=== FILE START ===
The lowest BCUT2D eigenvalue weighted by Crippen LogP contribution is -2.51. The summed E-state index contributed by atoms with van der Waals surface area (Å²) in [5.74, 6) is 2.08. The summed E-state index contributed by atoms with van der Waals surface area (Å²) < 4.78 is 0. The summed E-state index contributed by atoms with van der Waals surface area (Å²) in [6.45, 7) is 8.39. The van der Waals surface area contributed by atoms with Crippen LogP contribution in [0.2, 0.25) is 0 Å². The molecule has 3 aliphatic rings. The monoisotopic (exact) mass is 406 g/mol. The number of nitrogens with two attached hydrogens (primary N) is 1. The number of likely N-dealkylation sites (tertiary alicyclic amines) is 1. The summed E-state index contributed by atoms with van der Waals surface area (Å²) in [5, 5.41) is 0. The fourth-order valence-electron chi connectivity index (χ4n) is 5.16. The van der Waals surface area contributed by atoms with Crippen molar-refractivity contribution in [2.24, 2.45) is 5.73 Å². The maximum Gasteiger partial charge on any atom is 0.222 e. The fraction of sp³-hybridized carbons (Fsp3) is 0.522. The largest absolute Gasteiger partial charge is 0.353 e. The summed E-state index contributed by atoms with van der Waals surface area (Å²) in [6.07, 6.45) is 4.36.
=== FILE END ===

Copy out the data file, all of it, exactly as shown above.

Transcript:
The lowest BCUT2D eigenvalue weighted by Crippen LogP contribution is -2.51. The summed E-state index contributed by atoms with van der Waals surface area (Å²) in [5.74, 6) is 2.08. The summed E-state index contributed by atoms with van der Waals surface area (Å²) < 4.78 is 0. The summed E-state index contributed by atoms with van der Waals surface area (Å²) in [6.45, 7) is 8.39. The van der Waals surface area contributed by atoms with Crippen LogP contribution in [0.2, 0.25) is 0 Å². The molecule has 3 aliphatic rings. The monoisotopic (exact) mass is 406 g/mol. The number of nitrogens with two attached hydrogens (primary N) is 1. The number of likely N-dealkylation sites (tertiary alicyclic amines) is 1. The summed E-state index contributed by atoms with van der Waals surface area (Å²) in [5, 5.41) is 0. The fourth-order valence-electron chi connectivity index (χ4n) is 5.16. The van der Waals surface area contributed by atoms with Crippen molar-refractivity contribution in [2.24, 2.45) is 5.73 Å². The maximum Gasteiger partial charge on any atom is 0.222 e. The fraction of sp³-hybridized carbons (Fsp3) is 0.522. The largest absolute Gasteiger partial charge is 0.353 e. The summed E-state index contributed by atoms with van der Waals surface area (Å²) in [6.07, 6.45) is 4.36.